The Colonião Corset has been one of the most laborsome things we have developed, and one of the most challenging pieces as far as translating such a rough textile into something that is actually wearable. When it comes to bobbin lace, the Racer Top and the Sereia Dress have been really big breakthroughs in terms of working with new materials for handmade lace and developing new techniques and patterns with the communities in Ceará. And the Patchwork Leaf Dress, being the result of a collaborative design workshop done with female prisoners in Goiás, is an extremely important and creatively rewarding piece.

For your Anunciação.22 collection, may you discuss the inspiration behind the capsule and your design process working with local artisans in Brazil?

Anunciação.22 is our launch collection. It’s an extremely important body of work with all of our DNA imprinted into it – all of the work, blood, tears, and research that went into making VEREDAS in the years prior to launching our brand.

Working with communities of artisans is something that takes time. You can’t simply arrive at a place and say “I want this”. There is a relationship of trust and mutual respect that needs to be built. All my pieces are co-designed with artisans: we exchange ideas back and forth, play, and experiment with different things. It takes a lot of time. I listen to what they want to do with their technique and their textile language just as much as they listen to me.

A major foundation embedded in the label’s ethos is fighting for social welfare and sustainability within the fashion industry, what are some steps that we can collectively take to move forward in that direction? 

I think the industry keeps trying to present a one-size-fits-all solution to a problem that is much more complex than that.  Of course, the default answers: “know your clothes,” “know your designers,” “look up the material composition and the countries where they are made,” “buy less,” “don’t shop fast fashion” is overall good practice, and I stand behind all of that. But I think what’s most important is the transformation that happens from inside out, in the relationship we have with ourselves and our wardrobe by extension. It’s a change in culture and mindset.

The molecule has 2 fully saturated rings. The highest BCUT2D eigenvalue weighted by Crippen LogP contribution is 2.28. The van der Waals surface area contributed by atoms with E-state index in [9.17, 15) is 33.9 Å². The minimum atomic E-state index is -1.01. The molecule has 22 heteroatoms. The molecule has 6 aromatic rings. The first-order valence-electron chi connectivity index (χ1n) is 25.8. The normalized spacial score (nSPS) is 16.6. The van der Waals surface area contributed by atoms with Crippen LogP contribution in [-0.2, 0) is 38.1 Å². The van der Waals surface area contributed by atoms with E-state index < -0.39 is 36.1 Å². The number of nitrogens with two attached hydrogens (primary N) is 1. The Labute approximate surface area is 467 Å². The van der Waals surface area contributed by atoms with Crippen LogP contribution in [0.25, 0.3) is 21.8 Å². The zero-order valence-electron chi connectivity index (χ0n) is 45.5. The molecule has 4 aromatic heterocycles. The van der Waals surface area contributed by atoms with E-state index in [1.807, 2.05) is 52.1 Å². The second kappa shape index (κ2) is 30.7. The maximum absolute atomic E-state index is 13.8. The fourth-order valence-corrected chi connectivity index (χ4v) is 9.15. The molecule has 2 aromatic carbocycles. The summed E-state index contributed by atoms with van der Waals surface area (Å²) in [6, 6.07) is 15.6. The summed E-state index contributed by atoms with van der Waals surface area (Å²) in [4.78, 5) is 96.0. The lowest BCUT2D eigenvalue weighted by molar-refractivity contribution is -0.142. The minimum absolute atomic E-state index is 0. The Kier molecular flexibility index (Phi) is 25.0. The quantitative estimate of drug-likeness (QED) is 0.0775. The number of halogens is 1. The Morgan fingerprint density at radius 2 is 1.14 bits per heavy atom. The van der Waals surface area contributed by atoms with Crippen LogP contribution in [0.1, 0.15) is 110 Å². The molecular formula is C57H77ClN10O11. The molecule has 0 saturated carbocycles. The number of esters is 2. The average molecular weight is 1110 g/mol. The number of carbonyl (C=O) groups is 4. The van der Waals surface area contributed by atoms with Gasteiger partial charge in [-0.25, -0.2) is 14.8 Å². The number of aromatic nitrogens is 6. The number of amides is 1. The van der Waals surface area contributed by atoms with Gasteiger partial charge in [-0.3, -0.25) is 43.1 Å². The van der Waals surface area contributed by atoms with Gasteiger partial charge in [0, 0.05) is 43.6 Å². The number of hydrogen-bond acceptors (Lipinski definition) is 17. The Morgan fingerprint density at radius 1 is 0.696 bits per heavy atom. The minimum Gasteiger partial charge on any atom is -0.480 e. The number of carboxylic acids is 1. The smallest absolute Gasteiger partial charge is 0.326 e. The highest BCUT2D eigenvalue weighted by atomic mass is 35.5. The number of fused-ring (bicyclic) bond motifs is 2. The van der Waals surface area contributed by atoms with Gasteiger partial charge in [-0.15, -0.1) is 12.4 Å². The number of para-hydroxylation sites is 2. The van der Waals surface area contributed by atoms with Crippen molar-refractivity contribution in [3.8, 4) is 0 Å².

If our clothes are our second skin, how do we learn to grow into ourselves through them? How can we make room to fall in love and out of love with them, and then back in love again? How can you build a relationship with your wardrobe, rather than cycling through multiple wardrobes in a year? Repairing, resignifying, reassembling? I think shopping less and shopping smarter is overall a better practice than shopping and wasting “guilt-free” because something is supposedly sustainable. The world simply doesn’t have enough resources to process all this waste and we are paying the price for it as we speak.

For any young women that want to follow in your footsteps, what advice would you offer to aspiring designers and artists looking to create a brand?

I think this has all been said before, but I say: have a vision, be patient, and be confident. The industry is constantly changing and there is no one singular way to have a brand. I think it’s an exciting time to rethink what kind of businesses we want to see out there in the world and make them happen.